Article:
To take accurate measurements and find fish preferences it is important that we eliminate any sources of bias. This is why we set up a laboratory where the environment can be manipulated in detail. One manipulation that is usually done is to create uniformity. For example, if you study how fish react to turbulent structures, then in the laboratory you create a Kármán street of repeating vortices that behaves uniformly and predictably (Liao et al., 2003).
Thus, some evidence can be presented that fish prefer to utilize turbulent structures to reduce energy expenditure, because the fish prefer to spend time in that area. But there is no case in nature where water in a stream produces such straight Kármán streets of vortices like the lab produces. Turbulence is created by every single protrusion along the bottom, and turbulent structures interact with one another in a chaotic evolution of flow. While a uniform environment can give us solid proof that the fish prefer to save energy in
turbulent structures, it does not prove that the fish are able to seek out turbulent structures in natural river flow.
We know that river dwelling fish will stand behind rocks to rest, because we can see them move their body significantly less when holding position there. We know that objects in streaming water create turbulent structures, and the turbulent structures can provide forward propulsion, which is what fish use to maintain a state of rest (Liao et al., 2003). So we know that at a certain scale of turbulent structures, at a small enough turbulence intensity, salmonid fish are able to find and utilize turbulent structures both in a laboratory setting and on site in the river, in order to save energy. But what happens when the water velocity increases toward 1 ms-1 or more in deep water, like in the middle of the river where salmon migrate upstream? We cannot reproduce those conditions in the laboratory. Furthermore, all laboratory studies use small or even juvenile fish, due to size restrictions of the flume. Can we really say that a 20 kg fish will react in the same way as a 0.5 kg fish? There are many uncertainties that arise from the restrictions we have in the laboratory.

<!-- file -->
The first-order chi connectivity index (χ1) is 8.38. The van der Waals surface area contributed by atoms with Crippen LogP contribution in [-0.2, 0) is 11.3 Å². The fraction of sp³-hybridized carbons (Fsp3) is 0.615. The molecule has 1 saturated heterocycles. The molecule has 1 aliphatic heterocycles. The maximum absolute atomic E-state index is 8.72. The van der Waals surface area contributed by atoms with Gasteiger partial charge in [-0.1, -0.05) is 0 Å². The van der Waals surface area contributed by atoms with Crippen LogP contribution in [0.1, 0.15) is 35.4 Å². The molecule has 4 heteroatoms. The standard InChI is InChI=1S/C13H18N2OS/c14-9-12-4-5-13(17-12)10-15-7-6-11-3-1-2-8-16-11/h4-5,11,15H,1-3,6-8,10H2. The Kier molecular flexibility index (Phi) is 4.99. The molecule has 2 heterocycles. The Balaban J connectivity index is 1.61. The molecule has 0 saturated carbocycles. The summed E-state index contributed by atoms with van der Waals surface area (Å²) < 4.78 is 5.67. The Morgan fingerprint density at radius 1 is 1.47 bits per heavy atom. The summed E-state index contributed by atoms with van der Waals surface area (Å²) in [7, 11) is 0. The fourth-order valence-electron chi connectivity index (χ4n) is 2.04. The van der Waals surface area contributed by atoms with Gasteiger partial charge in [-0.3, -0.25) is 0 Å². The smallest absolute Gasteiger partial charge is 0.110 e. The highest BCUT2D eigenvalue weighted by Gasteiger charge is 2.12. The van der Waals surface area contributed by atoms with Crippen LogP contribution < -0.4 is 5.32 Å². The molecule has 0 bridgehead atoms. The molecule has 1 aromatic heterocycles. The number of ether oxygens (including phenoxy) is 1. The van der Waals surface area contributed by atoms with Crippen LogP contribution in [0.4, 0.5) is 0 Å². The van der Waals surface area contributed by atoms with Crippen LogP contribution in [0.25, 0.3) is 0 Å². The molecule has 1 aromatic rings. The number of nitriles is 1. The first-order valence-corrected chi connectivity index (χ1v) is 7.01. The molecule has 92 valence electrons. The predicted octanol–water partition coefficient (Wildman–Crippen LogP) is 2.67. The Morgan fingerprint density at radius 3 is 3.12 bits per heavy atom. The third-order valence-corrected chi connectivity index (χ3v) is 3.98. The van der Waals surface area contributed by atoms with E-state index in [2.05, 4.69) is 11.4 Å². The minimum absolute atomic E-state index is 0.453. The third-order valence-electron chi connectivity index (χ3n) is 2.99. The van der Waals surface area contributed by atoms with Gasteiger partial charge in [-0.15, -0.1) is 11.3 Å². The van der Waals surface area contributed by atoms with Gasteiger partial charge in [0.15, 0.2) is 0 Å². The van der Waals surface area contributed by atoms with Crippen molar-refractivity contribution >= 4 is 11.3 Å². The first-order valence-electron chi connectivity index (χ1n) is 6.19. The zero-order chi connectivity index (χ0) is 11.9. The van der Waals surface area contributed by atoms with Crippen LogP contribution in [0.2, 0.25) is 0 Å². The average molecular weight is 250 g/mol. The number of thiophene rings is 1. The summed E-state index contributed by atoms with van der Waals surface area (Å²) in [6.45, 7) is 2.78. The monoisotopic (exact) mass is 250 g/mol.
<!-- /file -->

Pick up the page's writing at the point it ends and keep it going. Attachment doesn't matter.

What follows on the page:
Therefore, it is necessary to do some studies on site in the river, despite the many other uncertainties that arise from the many sources of bias that are introduced in an uncontrolled environment.
However far man may extend himself with his knowledge, however objective he may appear to himself - ultimately he reaps nothing but his own biography.
Friedrich Nietzche, 1878
The aim of this thesis was to find fish preferences by measuring hydrodynamics and locating fish within the measured body of water. The specific objectives for each paper were:
I Investigate if a small high velocity jet can compete with the main flow in a turbine tailrace so that it is noticeable by fish. A secondary aim was to compare CFD modelling with ADCP measurements.
II Investigate if any fish would encounter the high velocity jet from Paper I, if a fishway was constructed in that manner. A secondary aim of this paper was to compare hydroacoustic positioning with telemetry detections.